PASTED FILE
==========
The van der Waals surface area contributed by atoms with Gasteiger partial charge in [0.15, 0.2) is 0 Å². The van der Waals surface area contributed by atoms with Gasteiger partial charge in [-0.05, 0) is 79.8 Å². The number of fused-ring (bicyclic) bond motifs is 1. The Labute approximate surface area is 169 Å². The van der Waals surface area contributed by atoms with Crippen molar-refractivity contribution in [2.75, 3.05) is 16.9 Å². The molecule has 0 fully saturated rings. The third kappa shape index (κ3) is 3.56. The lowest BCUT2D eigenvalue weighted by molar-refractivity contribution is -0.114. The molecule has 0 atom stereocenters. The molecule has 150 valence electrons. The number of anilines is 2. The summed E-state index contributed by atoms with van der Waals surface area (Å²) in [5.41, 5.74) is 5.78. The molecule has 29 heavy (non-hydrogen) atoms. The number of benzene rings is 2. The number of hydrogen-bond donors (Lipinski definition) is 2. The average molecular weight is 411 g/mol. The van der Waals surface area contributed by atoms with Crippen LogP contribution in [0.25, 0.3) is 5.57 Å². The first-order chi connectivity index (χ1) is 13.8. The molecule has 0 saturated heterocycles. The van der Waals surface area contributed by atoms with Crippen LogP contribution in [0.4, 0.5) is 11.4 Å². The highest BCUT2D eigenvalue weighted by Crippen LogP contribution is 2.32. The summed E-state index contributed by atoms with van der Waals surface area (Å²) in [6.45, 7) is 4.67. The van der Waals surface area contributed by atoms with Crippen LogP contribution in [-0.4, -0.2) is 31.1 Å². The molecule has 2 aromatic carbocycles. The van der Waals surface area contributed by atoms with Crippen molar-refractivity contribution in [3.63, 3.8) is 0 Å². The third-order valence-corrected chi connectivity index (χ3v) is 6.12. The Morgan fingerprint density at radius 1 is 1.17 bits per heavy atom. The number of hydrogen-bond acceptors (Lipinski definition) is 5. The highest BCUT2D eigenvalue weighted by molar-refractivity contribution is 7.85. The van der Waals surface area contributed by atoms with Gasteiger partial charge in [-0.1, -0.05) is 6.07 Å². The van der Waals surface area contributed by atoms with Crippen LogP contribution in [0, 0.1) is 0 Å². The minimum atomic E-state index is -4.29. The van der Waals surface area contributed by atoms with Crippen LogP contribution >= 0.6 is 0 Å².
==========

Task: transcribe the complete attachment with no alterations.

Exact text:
The van der Waals surface area contributed by atoms with Gasteiger partial charge in [0.15, 0.2) is 0 Å². The van der Waals surface area contributed by atoms with Gasteiger partial charge in [-0.05, 0) is 79.8 Å². The number of fused-ring (bicyclic) bond motifs is 1. The Labute approximate surface area is 169 Å². The van der Waals surface area contributed by atoms with Crippen molar-refractivity contribution in [2.75, 3.05) is 16.9 Å². The molecule has 0 fully saturated rings. The third kappa shape index (κ3) is 3.56. The lowest BCUT2D eigenvalue weighted by molar-refractivity contribution is -0.114. The molecule has 0 atom stereocenters. The molecule has 150 valence electrons. The number of anilines is 2. The summed E-state index contributed by atoms with van der Waals surface area (Å²) in [5.41, 5.74) is 5.78. The molecule has 29 heavy (non-hydrogen) atoms. The number of benzene rings is 2. The number of hydrogen-bond donors (Lipinski definition) is 2. The average molecular weight is 411 g/mol. The van der Waals surface area contributed by atoms with Crippen LogP contribution in [0.25, 0.3) is 5.57 Å². The first-order chi connectivity index (χ1) is 13.8. The molecule has 0 saturated heterocycles. The van der Waals surface area contributed by atoms with Crippen LogP contribution in [0.4, 0.5) is 11.4 Å². The highest BCUT2D eigenvalue weighted by Crippen LogP contribution is 2.32. The summed E-state index contributed by atoms with van der Waals surface area (Å²) in [6.45, 7) is 4.67. The van der Waals surface area contributed by atoms with Crippen LogP contribution in [-0.4, -0.2) is 31.1 Å². The molecule has 2 aromatic carbocycles. The van der Waals surface area contributed by atoms with Crippen molar-refractivity contribution in [3.63, 3.8) is 0 Å². The third-order valence-corrected chi connectivity index (χ3v) is 6.12. The Morgan fingerprint density at radius 1 is 1.17 bits per heavy atom. The number of hydrogen-bond acceptors (Lipinski definition) is 5. The highest BCUT2D eigenvalue weighted by molar-refractivity contribution is 7.85. The van der Waals surface area contributed by atoms with Gasteiger partial charge in [-0.1, -0.05) is 6.07 Å². The van der Waals surface area contributed by atoms with Crippen LogP contribution in [0, 0.1) is 0 Å². The minimum atomic E-state index is -4.29. The van der Waals surface area contributed by atoms with Crippen LogP contribution >= 0.6 is 0 Å².